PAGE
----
John Herzig appointed VP of Sales
We are proud to announce that John Herzig has been appointed VP of Sales for XTM International. From a base in Chicago John will lead the US sales team, further increasing XTM’s market share across North and South America. John’s track record delivering language technology solutions to enterprise clients hungry for growth makes him the ideal person to lead this exciting new phase of XTM’s development.
John comes to XTM International with a reputation as an industry sales leader, earned over 20 years at technology and language service providers including RWS/SDL and Lionbridge. He has a wealth of cross-sector knowledge and niche experience selling language technology to the medical device sector.
We asked John to share his views on current language technology trends and their impact on client content strategy, and to tell us what he enjoys most about B2B sales.
Tell us about your role as VP of Sales. What will be your top three priorities?
John Herzig: My three top priorities will be revenue, revenue and revenue. The goal is to accelerate XTM’s growth in North America, and I’m excited about doing exactly that. XTM is currently enjoying 50% year on year growth and we expect to ramp that up to 60-80%. To hit the target, key processes have to be put in place and key roles have to be filled, notably we need to build a team of sales development representatives to qualify new leads and hand them over to field sales reps who will convert them. We also need to refine our existing sales processes so we’ll be better placed to identify and manage growth opportunities.
What important trends or shifts do you see shaping the language space in 2021?
John Herzig: I’ve seen two big trends. One of them is that companies are way more confident with MT than they used to be. MT has improved a hundred fold with the arrival of NMT and the ability to train engines specifically for departments and products. In the life sciences sector MT was both the hottest and the most taboo topic; companies were so excited and scared of it at the same time, and they were probably right to be. When you combine a powerful NMT with a robust post-editing process, in the majority of use cases you can get a high-quality output. When companies overcome their aversion to MT, use it to manage traditional translation tasks and to gain access to previously untranslatable content such as user generated content (UGC) or social media content, great things can happen for them.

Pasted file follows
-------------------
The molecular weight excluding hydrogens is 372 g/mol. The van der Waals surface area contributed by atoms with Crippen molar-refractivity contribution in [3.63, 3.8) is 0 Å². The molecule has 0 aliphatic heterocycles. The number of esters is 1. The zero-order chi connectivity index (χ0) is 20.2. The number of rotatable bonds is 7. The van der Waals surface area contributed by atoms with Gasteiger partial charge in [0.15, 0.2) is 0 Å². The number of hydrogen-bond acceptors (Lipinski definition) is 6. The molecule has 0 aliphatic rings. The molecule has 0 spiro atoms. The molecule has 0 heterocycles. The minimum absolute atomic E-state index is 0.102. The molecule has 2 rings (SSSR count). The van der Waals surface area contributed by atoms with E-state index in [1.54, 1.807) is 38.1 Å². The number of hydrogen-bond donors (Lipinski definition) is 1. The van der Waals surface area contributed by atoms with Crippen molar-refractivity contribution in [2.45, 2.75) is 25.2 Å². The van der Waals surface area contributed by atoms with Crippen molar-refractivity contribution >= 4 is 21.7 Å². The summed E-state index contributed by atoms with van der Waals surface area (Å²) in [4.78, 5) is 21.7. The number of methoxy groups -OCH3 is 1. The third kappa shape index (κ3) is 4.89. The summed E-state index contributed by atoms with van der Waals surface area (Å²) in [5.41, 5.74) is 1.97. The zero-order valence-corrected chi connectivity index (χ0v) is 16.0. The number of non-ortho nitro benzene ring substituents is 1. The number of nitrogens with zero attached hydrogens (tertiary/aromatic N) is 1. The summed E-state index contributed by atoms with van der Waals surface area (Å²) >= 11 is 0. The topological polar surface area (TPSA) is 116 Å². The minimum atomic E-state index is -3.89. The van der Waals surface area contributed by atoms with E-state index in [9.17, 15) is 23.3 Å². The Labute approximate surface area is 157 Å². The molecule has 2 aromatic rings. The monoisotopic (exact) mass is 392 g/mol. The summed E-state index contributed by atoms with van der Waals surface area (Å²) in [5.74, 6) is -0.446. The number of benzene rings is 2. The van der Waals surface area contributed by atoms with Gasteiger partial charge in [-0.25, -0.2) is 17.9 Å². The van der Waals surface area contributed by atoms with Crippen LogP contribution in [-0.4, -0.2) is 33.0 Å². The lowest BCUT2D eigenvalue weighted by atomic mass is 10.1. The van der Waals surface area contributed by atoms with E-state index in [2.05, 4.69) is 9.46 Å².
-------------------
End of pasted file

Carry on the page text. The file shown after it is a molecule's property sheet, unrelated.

The second trend is the desire to separate language services from localization technology. For a long time, customers combined the two. It was a reasonable decision at the time: Have the LSP also offer the TMS and the customer can negotiate better translation rates (the bulk of the spend)! However, too many companies got burned when something went wrong either with the services or the technology. So now, I see a desire to exert more control over the tech and identify best in breed for tech and service separately.
How are those trends impacting what life science sector companies do about global content?